SAN ANTONIO — A nearly 20-year observational study involving more than 44,700 black women nationwide found that regular vigorous exercise offers significant protection against development of the most aggressive subtypes of breast cancer. The findings from the Black Women's Health Study are being presented at the 2013 San Antonio Breast Cancer Symposium.
The research team, co-led by scientists at Georgetown Lombardi Comprehensive Cancer Center and Boston University, found that black women who engaged in brisk exercise for a lifetime average of three or more hours a week had a 47 percent reduced risk of developing estrogen receptor-negative (ER-) breast cancer compared with those exercising an average of one hour per week, according to a preliminary analysis. The results will be updated at the meeting.
This form of breast cancer, which includes HER2-positive and triple negative tumors, is linked to both higher incidence and mortality in black women, relative to white women. ER- tumors do not respond to hormone therapies used to treat tumors that have the estrogen receptor.
"These findings are very encouraging. Knowing that exercise may protect against breast cancers that disproportionately strike black women is of great public health importance," says Lucile Adams-Campbell, PhD, professor of oncology and associate director of Minority Health & Health Disparities Research at Georgetown Lombardi.
"We all want to do what we can to reduce our risk of disease and improve our health, and along with other well known benefits, we now show that exercise can possibly stave off development of potentially lethal breast cancer in black women," she says.
Exercise, at any level, appeared to have no effect on development of estrogen receptor-positive (ER+) in these women, the researchers say. They cannot offer a reason why because their study was not designed to answer this question. They also cannot speculate on whether vigorous exercise in white women would have any effect.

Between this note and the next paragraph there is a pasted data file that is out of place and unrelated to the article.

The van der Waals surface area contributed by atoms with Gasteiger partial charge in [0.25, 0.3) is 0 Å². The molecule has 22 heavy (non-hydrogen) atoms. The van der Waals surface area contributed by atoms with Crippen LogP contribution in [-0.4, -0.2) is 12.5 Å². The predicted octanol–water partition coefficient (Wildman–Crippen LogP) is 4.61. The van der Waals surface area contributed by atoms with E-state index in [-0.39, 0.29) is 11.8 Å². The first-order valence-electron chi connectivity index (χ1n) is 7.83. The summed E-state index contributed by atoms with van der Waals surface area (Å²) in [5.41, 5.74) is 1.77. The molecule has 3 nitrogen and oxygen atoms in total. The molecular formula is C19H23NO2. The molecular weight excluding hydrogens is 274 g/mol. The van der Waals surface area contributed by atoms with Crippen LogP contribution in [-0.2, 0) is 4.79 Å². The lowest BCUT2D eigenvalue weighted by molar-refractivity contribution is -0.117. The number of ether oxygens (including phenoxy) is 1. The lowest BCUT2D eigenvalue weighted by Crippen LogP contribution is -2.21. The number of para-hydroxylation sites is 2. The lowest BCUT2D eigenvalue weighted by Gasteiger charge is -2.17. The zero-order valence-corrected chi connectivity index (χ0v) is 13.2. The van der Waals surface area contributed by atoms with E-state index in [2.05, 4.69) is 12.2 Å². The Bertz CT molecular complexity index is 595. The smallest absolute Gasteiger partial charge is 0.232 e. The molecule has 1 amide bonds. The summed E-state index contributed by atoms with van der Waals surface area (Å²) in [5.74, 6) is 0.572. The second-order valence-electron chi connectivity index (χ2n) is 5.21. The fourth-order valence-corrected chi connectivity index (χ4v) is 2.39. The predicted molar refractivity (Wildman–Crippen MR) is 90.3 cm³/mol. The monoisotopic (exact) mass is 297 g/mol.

The 44,704 women who participated in the study were 30 years or age or older.
The National Cancer Institute has funded the Black Women's Health Study (NCI 2 R01 CA058420-16A1) since its inception in 1995. Lynn Rosenberg, ScD, a professor of epidemiology at Boston University, is co-leader of the study.
About Georgetown Lombardi Comprehensive Cancer Center
Georgetown Lombardi Comprehensive Cancer Center, part of Georgetown University Medical Center and MedStar Georgetown University Hospital, seeks to improve the diagnosis, treatment, and prevention of cancer through innovative basic and clinical research, patient care, community education and outreach, and the training of cancer specialists of the future. Georgetown Lombardi is one of only 41 comprehensive cancer centers in the nation, as designated by the National Cancer Institute (grant #P30 CA051008), and the only one in the Washington, DC area.
About Georgetown University Medical Center
Georgetown University Medical Center (GUMC) is an internationally recognized academic medical center with a three-part mission of research, teaching and patient care (through MedStar Health). GUMC's mission is carried out with a strong emphasis on public service and a dedication to the Catholic, Jesuit principle of cura personalis -- or "care of the whole person." The Medical Center includes the School of Medicine and the School of Nursing & Health Studies, both nationally ranked; Georgetown Lombardi Comprehensive Cancer Center, designated as a comprehensive cancer center by the National Cancer Institute; and the Biomedical Graduate Research Organization, which accounts for the majority of externally funded research at GUMC including a Clinical and Translational Science Award from the National Institutes of Health.
Published by Lauren Wolkfoff, GUMC Communications
January 8, 2014